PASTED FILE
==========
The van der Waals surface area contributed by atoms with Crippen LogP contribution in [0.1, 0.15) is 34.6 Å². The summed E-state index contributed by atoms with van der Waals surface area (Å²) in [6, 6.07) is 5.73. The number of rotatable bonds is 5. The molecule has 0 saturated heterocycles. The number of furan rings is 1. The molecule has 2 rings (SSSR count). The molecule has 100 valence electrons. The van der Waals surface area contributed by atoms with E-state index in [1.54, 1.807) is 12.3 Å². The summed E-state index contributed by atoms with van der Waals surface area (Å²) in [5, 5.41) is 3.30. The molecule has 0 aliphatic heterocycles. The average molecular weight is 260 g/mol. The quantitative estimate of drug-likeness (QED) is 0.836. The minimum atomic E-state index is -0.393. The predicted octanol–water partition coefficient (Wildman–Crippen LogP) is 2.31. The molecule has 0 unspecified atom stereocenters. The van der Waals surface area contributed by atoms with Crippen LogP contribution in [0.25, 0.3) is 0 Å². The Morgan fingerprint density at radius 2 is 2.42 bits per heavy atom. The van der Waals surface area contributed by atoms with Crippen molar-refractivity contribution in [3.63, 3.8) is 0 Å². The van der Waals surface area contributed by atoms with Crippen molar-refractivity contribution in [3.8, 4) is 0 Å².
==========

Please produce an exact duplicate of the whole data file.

The van der Waals surface area contributed by atoms with Crippen LogP contribution in [0.1, 0.15) is 34.6 Å². The summed E-state index contributed by atoms with van der Waals surface area (Å²) in [6, 6.07) is 5.73. The number of rotatable bonds is 5. The molecule has 0 saturated heterocycles. The number of furan rings is 1. The molecule has 2 rings (SSSR count). The molecule has 100 valence electrons. The van der Waals surface area contributed by atoms with E-state index in [1.54, 1.807) is 12.3 Å². The summed E-state index contributed by atoms with van der Waals surface area (Å²) in [5, 5.41) is 3.30. The molecule has 0 aliphatic heterocycles. The average molecular weight is 260 g/mol. The quantitative estimate of drug-likeness (QED) is 0.836. The minimum atomic E-state index is -0.393. The predicted octanol–water partition coefficient (Wildman–Crippen LogP) is 2.31. The molecule has 0 unspecified atom stereocenters. The van der Waals surface area contributed by atoms with Crippen LogP contribution in [0.25, 0.3) is 0 Å². The Morgan fingerprint density at radius 2 is 2.42 bits per heavy atom. The van der Waals surface area contributed by atoms with Crippen molar-refractivity contribution in [3.63, 3.8) is 0 Å². The van der Waals surface area contributed by atoms with Crippen molar-refractivity contribution in [3.8, 4) is 0 Å².